And the "polluter pays principle" should be a key strategy for all governments.
Article Eight of the 2015 Paris Agreement recognises the importance of addressing the loss and damage associated with adverse effects of climate change, yet there hasn't been finance allocated for this.
Big carbon-emitting companies should be made to take responsibility and pay for the loss and damage they have caused as big polluters given they have generated profits for decades.
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All About Growing Sweet Potatoes ...
To grow sweet potatoes, begin with rooted stem cuttings, called “slips,” which sprout from the ends of stored tubers. If you want to grow your own slips, move parent potatoes to a warm room in early spring. A month before your last frost date, soak the tubers in warm water overnight, and then plant them sideways or diagonally in shallow containers, covering the tuber only halfway with sandy potting soil. After danger of frost has passed, move the sprouting sweet potatoes to a warm spot outdoors and keep them moist. When handled this way, stems (the slips) will emerge from both ends of the sweet potato, with each potato producing six or more. When the stems are more than 4 inches long and the weather is consistently warm, break off the slips from the parent sweet potatoes and plant them.Planting Sweet Potatoes ...
Sweet potatoes grow best in warm, well-drained soil with a slightly acidic pH between 5.6 and 6.5. Choose a site with fertile soil in full sun. Where summers are mild, place plastic, either black (heats soil and prevents weeds) or clear (heats more than black but does not control weeds), over the site in spring to warm the soil. Plant slips into small holes cut in the plastic, and leave plastic on the site until harvest time. Sweet potatoes benefit from a generous helping of fully rotted compost dug into the soil before planting, along with a light application of balanced organic fertilizer. Space bush-type varieties 12 inches apart, but allow 18 inches between varieties that grow long, vigorous vines. Space rows at least 3 feet apart; long-vined varieties may need even more space. Situate sweet potato slips diagonally in prepared soil, so that only the top two leaves show at the surface.
Water well and frequently for the first several days and be patient. After about two weeks, the plants should be well-rooted and showing hardy growth. For even more information on growing sweet potatoes, especially in cooler climates.Harvesting and Storing Sweet Potatoes ...
Begin checking the root size of fast-maturing varieties 90 days after planting. Sweet potatoes can be left in the ground as long as the vines are still growing and nighttime temperatures are above 50 degrees Fahrenheit. One sign sweet potato plants are done growing is when the leaves and vines turn yellow. Starting from the outside of the row, loosen the soil with a digging fork before pulling up the plants by their crowns. Some sweet potato varieties develop a cluster of tubers right under the plants, but others may set roots several feet from the main clump.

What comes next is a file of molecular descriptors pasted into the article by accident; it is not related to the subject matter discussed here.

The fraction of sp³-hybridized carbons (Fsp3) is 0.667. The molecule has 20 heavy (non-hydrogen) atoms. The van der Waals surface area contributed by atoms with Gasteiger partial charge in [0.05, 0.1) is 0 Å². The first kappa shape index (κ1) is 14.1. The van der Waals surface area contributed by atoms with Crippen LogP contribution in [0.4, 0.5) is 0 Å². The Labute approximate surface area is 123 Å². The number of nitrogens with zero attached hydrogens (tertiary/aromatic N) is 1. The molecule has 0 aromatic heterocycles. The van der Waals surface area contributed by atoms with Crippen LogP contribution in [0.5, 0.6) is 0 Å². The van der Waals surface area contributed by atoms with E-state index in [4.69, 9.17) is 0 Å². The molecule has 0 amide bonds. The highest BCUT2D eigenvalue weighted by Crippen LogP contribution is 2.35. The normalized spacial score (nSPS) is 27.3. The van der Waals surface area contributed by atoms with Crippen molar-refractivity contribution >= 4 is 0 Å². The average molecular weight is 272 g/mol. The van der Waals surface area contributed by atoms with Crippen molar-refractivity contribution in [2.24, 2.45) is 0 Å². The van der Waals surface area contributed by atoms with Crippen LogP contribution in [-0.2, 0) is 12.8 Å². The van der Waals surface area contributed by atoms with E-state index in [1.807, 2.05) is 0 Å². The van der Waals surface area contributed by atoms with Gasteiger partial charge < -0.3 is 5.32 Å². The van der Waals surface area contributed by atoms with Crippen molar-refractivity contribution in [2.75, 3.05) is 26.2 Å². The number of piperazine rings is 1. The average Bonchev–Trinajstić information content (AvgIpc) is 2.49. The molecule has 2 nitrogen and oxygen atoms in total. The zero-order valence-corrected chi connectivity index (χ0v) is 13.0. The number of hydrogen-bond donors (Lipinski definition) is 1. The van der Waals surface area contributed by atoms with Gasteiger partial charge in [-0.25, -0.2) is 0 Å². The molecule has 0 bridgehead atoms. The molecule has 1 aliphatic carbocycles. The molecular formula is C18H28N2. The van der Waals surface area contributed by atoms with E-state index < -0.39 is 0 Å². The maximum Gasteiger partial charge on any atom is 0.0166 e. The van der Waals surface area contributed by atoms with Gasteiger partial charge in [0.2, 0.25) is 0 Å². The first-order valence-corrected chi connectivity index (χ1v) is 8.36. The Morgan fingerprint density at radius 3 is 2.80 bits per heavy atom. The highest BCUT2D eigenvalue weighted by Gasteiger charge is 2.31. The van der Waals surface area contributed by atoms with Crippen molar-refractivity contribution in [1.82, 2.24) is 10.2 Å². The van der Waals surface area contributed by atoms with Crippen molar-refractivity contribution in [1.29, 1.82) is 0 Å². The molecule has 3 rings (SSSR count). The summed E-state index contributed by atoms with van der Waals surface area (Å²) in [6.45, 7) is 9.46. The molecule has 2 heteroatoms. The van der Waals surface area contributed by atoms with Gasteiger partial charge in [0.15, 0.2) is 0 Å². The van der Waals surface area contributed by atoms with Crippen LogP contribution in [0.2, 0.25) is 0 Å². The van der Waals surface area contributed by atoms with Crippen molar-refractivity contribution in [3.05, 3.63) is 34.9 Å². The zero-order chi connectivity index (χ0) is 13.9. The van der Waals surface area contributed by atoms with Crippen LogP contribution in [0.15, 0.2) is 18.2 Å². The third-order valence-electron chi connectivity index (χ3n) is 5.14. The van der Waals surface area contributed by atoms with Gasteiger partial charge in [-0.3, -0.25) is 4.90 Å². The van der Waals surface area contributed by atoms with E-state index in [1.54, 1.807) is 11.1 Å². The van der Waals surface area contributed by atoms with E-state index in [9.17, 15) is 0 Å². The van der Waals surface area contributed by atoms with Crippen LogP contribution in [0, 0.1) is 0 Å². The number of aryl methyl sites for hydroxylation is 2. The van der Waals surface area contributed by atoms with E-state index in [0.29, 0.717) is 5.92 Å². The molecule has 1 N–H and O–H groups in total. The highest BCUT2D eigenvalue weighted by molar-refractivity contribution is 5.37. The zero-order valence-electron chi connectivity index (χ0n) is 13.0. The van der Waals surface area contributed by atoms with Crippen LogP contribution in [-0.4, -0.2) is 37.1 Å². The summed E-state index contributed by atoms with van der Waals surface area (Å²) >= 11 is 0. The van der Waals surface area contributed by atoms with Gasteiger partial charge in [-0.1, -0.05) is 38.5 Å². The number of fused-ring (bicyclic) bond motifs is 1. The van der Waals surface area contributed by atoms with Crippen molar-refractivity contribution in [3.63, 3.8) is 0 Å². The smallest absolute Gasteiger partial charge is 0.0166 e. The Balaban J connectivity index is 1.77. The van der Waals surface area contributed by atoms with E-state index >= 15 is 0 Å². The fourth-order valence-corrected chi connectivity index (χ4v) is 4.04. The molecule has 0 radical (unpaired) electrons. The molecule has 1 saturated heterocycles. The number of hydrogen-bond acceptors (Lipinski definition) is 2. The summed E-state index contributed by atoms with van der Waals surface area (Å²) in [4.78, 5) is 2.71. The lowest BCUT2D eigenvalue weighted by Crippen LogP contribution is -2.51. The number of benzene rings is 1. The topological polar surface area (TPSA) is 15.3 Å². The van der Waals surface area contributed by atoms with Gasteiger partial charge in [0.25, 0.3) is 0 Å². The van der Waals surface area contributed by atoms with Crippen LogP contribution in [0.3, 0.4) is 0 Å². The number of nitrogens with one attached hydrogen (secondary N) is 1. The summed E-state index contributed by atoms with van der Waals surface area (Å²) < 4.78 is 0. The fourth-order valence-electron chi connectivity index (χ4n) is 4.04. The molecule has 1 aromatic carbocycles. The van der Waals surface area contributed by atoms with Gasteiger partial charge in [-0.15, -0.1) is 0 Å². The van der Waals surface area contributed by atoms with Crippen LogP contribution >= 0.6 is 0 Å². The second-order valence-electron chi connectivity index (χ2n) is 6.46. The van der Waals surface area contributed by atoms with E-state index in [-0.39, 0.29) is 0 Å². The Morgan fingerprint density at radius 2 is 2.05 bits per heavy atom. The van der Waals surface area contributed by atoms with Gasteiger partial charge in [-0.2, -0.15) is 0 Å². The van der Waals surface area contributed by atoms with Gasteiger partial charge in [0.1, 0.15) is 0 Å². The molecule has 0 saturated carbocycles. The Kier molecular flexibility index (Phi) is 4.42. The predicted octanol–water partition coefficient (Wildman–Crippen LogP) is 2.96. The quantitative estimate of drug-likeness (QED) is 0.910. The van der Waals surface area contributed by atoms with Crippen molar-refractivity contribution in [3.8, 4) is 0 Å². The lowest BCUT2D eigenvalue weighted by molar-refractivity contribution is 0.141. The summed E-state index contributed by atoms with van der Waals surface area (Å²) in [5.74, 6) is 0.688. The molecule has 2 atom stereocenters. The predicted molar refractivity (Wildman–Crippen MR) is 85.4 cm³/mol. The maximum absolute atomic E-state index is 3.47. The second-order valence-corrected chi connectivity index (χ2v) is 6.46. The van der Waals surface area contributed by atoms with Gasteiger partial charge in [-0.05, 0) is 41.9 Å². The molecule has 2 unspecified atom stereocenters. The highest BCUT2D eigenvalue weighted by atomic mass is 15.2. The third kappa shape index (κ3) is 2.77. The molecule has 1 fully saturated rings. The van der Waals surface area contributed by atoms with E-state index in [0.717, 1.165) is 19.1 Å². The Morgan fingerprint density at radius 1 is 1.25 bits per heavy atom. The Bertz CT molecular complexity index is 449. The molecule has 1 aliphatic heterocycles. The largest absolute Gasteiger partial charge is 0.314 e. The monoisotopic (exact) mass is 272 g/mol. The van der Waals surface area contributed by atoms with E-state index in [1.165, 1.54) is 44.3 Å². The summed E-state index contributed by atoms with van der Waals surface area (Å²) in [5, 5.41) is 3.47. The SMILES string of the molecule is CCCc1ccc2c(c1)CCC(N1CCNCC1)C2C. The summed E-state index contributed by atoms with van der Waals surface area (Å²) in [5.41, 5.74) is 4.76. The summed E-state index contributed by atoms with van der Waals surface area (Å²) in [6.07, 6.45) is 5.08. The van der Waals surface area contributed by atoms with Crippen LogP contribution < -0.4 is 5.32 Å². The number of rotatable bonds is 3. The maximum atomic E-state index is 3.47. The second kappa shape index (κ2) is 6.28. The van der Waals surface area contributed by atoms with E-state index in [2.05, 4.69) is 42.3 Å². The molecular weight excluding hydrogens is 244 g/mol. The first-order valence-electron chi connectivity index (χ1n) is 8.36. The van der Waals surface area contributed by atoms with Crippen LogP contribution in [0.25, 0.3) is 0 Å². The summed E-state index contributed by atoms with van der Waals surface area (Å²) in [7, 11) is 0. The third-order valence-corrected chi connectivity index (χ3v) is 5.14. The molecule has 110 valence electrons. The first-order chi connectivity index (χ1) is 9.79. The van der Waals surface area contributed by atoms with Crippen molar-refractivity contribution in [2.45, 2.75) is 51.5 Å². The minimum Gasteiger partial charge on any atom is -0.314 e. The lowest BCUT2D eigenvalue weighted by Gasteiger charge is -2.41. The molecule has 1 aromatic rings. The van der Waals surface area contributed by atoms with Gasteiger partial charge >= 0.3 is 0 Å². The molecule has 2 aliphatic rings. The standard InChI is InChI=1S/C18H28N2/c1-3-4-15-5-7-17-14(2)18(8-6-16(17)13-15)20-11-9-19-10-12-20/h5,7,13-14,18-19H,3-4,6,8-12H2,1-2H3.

Before storing sweet potatoes, you will need to cure them, a process that creates a second skin that is an incredibly effective seal. To cure sweet potatoes, gently arrange them in a single layer in a warm, humid place where temperatures can be held at 80 degrees for seven to 10 days. In warm climates, a well-ventilated outbuilding is ideal. In cooler climates, a bathroom or closet with a space heater makes a good curing place (put a bucket of water in the room to increase humidity). Another option is to place jugs of hot water in a large cooler with your tubers; add new hot water to the jugs daily to keep the space warm and humid.
After curing, choose damage-free sweet potatoes for long-term storage in a dry place where temperatures will stay between 55 and 65 degrees. The flavor and nutritional content of sweet potatoes improves after a couple of months of storage. If conditions are ideal, well-cured sweet potatoes will store for up to 10 months.Pest and Disease Prevention Tips ...
Slightly acidic soil conditions help suppress sweet potato diseases, and the plants’ lush vine growth naturally smothers many weeds. Rotating sweet potatoes with grains, cowpeas or marigolds helps prevent disease problems, especially from root-knot nematodes, which infect tomatoes, peppers and many root crops. Avoid growing sweet potatoes in areas recently covered with grass, because ground-dwelling grubs and wireworms — often numerous in grass-covered soils — chew holes and grooves into the tubers. Deer love to eat sweet potato leaves, so you may need row covers or other deterrents. Stored sweet potatoes are a favorite of hungry mice, so stash your harvest in a secure location.Growing Tips ...
Some sweet potato varieties produce morning glory-type flowers in late summer, followed by tiny seeds. Plant breeders work with the seeds, but for gardeners, propagating sweet potatoes by growing them from slips is more practical.
With adequate moisture, shabby-looking slips usually recover quickly.
You can also increase your supply of plants by taking 4-inch-long stem-tip cuttings, clipping off all but the top two leaves, and rooting the cuttings in moist potting soil.In the Kitchen ...
Sweet potatoes can be baked, boiled, mashed or used in stir-fries. Cooked, mashed sweet potato can be substituted for pumpkin in any recipe, and few desserts are as nutritious as sweet potato pie. In breads and puddings, use cinnamon, nutmeg, cloves or orange to add complexity to sweet potato flavor. In savory dishes, sweet potatoes’ flavor is enhanced by a range of spices, including garlic, ginger and curry, and sweet potato salads can carry big handfuls of chopped parsley or cilantro. Thin slices of sweet potato are great for grilling, or you can make sweet potato chips in a hot oven. Don’t overlook the new leaves on stem tips, which make excellent cooked greens.